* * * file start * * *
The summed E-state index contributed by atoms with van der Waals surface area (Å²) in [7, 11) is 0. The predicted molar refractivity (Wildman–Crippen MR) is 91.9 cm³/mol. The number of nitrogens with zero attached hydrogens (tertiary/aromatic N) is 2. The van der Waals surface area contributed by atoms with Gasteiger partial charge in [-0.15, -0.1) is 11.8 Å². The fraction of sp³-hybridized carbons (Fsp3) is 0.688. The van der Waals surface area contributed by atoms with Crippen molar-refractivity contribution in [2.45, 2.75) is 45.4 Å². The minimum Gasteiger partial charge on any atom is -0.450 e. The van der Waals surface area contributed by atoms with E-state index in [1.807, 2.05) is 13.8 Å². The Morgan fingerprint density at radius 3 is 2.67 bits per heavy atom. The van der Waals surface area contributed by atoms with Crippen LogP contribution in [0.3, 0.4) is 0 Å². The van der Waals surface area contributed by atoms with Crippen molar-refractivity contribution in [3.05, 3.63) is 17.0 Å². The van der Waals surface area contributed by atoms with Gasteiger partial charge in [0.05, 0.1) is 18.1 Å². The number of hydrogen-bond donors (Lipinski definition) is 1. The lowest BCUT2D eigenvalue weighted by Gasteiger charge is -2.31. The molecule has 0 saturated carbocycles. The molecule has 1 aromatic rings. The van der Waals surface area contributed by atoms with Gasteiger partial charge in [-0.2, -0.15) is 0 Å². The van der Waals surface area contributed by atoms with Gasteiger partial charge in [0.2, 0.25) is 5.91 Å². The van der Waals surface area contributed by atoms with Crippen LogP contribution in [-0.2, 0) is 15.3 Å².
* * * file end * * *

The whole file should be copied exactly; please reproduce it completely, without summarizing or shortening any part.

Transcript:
The summed E-state index contributed by atoms with van der Waals surface area (Å²) in [7, 11) is 0. The predicted molar refractivity (Wildman–Crippen MR) is 91.9 cm³/mol. The number of nitrogens with zero attached hydrogens (tertiary/aromatic N) is 2. The van der Waals surface area contributed by atoms with Gasteiger partial charge in [-0.15, -0.1) is 11.8 Å². The fraction of sp³-hybridized carbons (Fsp3) is 0.688. The van der Waals surface area contributed by atoms with Crippen molar-refractivity contribution in [2.45, 2.75) is 45.4 Å². The minimum Gasteiger partial charge on any atom is -0.450 e. The van der Waals surface area contributed by atoms with E-state index in [1.807, 2.05) is 13.8 Å². The Morgan fingerprint density at radius 3 is 2.67 bits per heavy atom. The van der Waals surface area contributed by atoms with Crippen LogP contribution in [0.3, 0.4) is 0 Å². The van der Waals surface area contributed by atoms with Crippen molar-refractivity contribution in [3.05, 3.63) is 17.0 Å². The van der Waals surface area contributed by atoms with Gasteiger partial charge in [0.05, 0.1) is 18.1 Å². The number of hydrogen-bond donors (Lipinski definition) is 1. The lowest BCUT2D eigenvalue weighted by Gasteiger charge is -2.31. The molecule has 0 saturated carbocycles. The molecule has 1 aromatic rings. The van der Waals surface area contributed by atoms with Gasteiger partial charge in [-0.2, -0.15) is 0 Å². The van der Waals surface area contributed by atoms with Gasteiger partial charge in [0.2, 0.25) is 5.91 Å². The van der Waals surface area contributed by atoms with Crippen LogP contribution in [-0.2, 0) is 15.3 Å².